Five Self-Defense Moves You Can Practice at Home

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Country-music singer Brandi Carlile performs tonight at Wolf Trap, but she’ll be sticking around Washington this weekend—in spirit, at least—when her Fight the Fear campaign sponsors a free self-defense workshop Saturday at the Calvary Baptist Church on 8th St., Northwest.

The class will be led with local anti-harassment group Defend Yourself, which teaches church groups, students, and corporate audiences skills for stopping harassment, assault, and abuse.

“I believe that every issue that gets us closer to justice and equality is important, and for me, you have to start with the body,” says the group’s founder, Lauren Taylor. “If you can’t feel safe in your own body, it’s hard to move forward with anything else.”

Taylor promotes the holistic side of self-defense, and recommends six techniques to practice at home.

“Physical defense and physical strikes are only one part of what it is,” Taylor says. “We deal with everything from prevention and avoidance, understanding where the risks lie, to lots of things that come under the heading of verbal self-defense, whether that’s assertiveness and boundary-setting or de-escalation.”

Practice Saying “No”

Lauren Taylor practices saying “no” in this demonstration, as friend Stephanie Olson purposefully encroaches on her personal space.

Taylor, who studied sociology, says that saying “no” can be difficult for women and young girls who are socialized to place other people’s needs above their own. They practice saying “no” to an attacker, and then broaden it to facing other limitations and vocalizing wants.

“I believe you can’t say an authentic, meaningful ‘yes’ to anything until you can say a ‘no,’ because if you don’t have the capacity to honestly and directly say ‘no,’ then all your ‘yes’s are tainted by the fact that you don’t really have a choice,” she says.

Working with high-school girls, we found boundary-setting decisions extended beyond sexual assault, but also to their bodies and how they treated them, whether that’s eating disorders, or decisions around drugs and drinking, says Stephanie Olson, who was one of the founders of the Empower Program in 1994 to prevent gender-based violence and worked with it for ten years before it closed.

HOW TO DO IT: Check in with yourself daily during your free time, and identify what you are feeling, says Taylor. If you can’t name sadness or anxiety, for example, try identifying physical reactions, such as a clenched jaw or tightened muscles. This exercise will build recognition between you and your intuition, which will make for a faster response time in stressful situations, Taylor says. Practice saying “no” and conveying what you want in different ways: “Don’t come closer”; “get off the bed”; “don’t touch me”; “I don’t want to.” Say them at different intensity levels. Telling your friend you don’t want to go to the movies and telling an attacker you don’t want to get in the car merit different tones, says Taylor.

Stomp on Their Foot

“Almost anyone can do this because it doesn’t take a lot of power,” says Taylor. “There are 26 little bones in your foot. If you break anyone’s little bones, they won’t be able to run after you.

This move can be used in almost any position—in an attack from behind, in a chokehold—and mostly everyone from small children to some handicapped people can do it.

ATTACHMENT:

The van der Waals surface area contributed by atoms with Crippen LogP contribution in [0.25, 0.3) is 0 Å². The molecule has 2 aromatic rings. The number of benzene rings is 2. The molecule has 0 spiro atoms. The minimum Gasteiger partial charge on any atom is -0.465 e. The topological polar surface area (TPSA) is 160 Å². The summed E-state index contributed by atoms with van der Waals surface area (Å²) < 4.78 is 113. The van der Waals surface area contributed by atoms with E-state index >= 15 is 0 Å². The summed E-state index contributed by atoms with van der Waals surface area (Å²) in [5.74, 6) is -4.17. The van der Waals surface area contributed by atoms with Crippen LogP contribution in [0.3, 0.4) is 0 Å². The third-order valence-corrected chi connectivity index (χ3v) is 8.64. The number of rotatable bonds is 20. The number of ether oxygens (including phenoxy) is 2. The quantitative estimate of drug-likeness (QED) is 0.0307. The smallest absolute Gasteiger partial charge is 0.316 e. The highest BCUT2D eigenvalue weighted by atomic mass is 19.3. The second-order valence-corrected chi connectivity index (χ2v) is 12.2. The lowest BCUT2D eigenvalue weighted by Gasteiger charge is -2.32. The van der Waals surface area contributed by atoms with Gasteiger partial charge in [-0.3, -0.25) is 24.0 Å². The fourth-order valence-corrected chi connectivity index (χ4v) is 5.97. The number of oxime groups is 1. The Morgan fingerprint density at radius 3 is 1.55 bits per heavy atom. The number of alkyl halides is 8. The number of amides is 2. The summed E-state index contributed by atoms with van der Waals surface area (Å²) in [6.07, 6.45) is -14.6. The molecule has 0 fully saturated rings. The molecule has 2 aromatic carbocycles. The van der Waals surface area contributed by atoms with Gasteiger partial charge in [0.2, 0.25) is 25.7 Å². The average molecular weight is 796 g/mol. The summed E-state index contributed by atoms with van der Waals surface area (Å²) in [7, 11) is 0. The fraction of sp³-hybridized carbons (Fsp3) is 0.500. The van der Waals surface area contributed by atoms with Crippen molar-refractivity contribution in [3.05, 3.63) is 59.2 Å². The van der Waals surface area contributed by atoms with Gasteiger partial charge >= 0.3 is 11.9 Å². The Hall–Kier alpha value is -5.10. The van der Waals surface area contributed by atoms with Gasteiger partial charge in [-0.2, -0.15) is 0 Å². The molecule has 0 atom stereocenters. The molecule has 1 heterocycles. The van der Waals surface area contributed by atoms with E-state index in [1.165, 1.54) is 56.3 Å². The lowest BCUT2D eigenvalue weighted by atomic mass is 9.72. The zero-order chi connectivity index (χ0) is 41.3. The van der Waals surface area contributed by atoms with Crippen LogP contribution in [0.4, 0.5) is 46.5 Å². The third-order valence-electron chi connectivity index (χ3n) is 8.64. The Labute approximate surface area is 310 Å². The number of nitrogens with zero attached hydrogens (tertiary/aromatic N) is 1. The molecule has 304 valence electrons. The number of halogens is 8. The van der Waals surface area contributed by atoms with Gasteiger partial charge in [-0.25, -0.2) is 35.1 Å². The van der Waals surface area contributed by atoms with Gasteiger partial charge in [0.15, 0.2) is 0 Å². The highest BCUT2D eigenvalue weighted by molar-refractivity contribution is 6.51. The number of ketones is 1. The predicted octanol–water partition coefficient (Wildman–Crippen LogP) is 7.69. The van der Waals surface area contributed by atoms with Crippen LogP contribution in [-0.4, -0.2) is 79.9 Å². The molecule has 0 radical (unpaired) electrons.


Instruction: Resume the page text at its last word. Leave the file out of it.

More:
HOW TO DO IT: Keep your hands up. This gives you the ability to protect your face, hit someone, and it communicates that you want them to stop. Take your whole foot and stomp on theirs, aiming for the instep (where the laces would be). Land with your knees bent. This ensures you are dropping all your weight into the person, and it protects your knees. Don’t be afraid to use the attacker for balance. Practice endless combinations until you can quickly read where the openings are no matter your relation to the attacker.

Use a Hammer Fist

HOW TO DO IT: Create a fist and swing downwards, as if hammering a nail. Use it on the nose, either temple, or in the throat. If you’re reach is limited, use a hammer fist on the knee or instep.

Get Out of a Wrist Grab

A wrist grab is a great way to practice all your moves, says Taylor. From there, you can get comfortable with elbow strikes, groin kicks, and more.

HOW TO DO IT: As if painting a circle, move your arm in a circular motion. Contrary to instinct, you want to lean in while doing this for more power as opposed to pulling away, which could cause you to hurt yourself. (A common mishap is hitting oneself in the face while pulling away, due to the momentum of one’s arm.)

Ask for Help

Taylor and Olson demonstrate “power positions,” inspired by social psychologist Amy Cuddy’s TED Talks.

“This is the most underused self-defense technique,” says Taylor. “You don’t think about what resources you have around you, including people.”

HOW TO DO IT: In the moment of an attack or emergency, identify a specific person and tell them what to do. For example, “You in the gray tank, call 911.” Calling out a specific person helps avoid the bystander effect, in which witnesses perceive less responsibility if there are others available to help.

After the attack, it’s important to have someone to talk to for long-term health. Create a resource list, and be able to identify at least two adults that you could talk to freely about your concerns.

Taylor says 100 people have signed up for the class so far, but there is no attendance cap. Defend Yourself will lead the self-defense workshop for women and LGBT people from 2-4 PM at the Calvary Baptist Church (733 8th Street, Northwest), with an additional hour of instruction for LGBT participants. Defend Yourself will be registering people for the class at Carlile’s concert tonight, and on its website.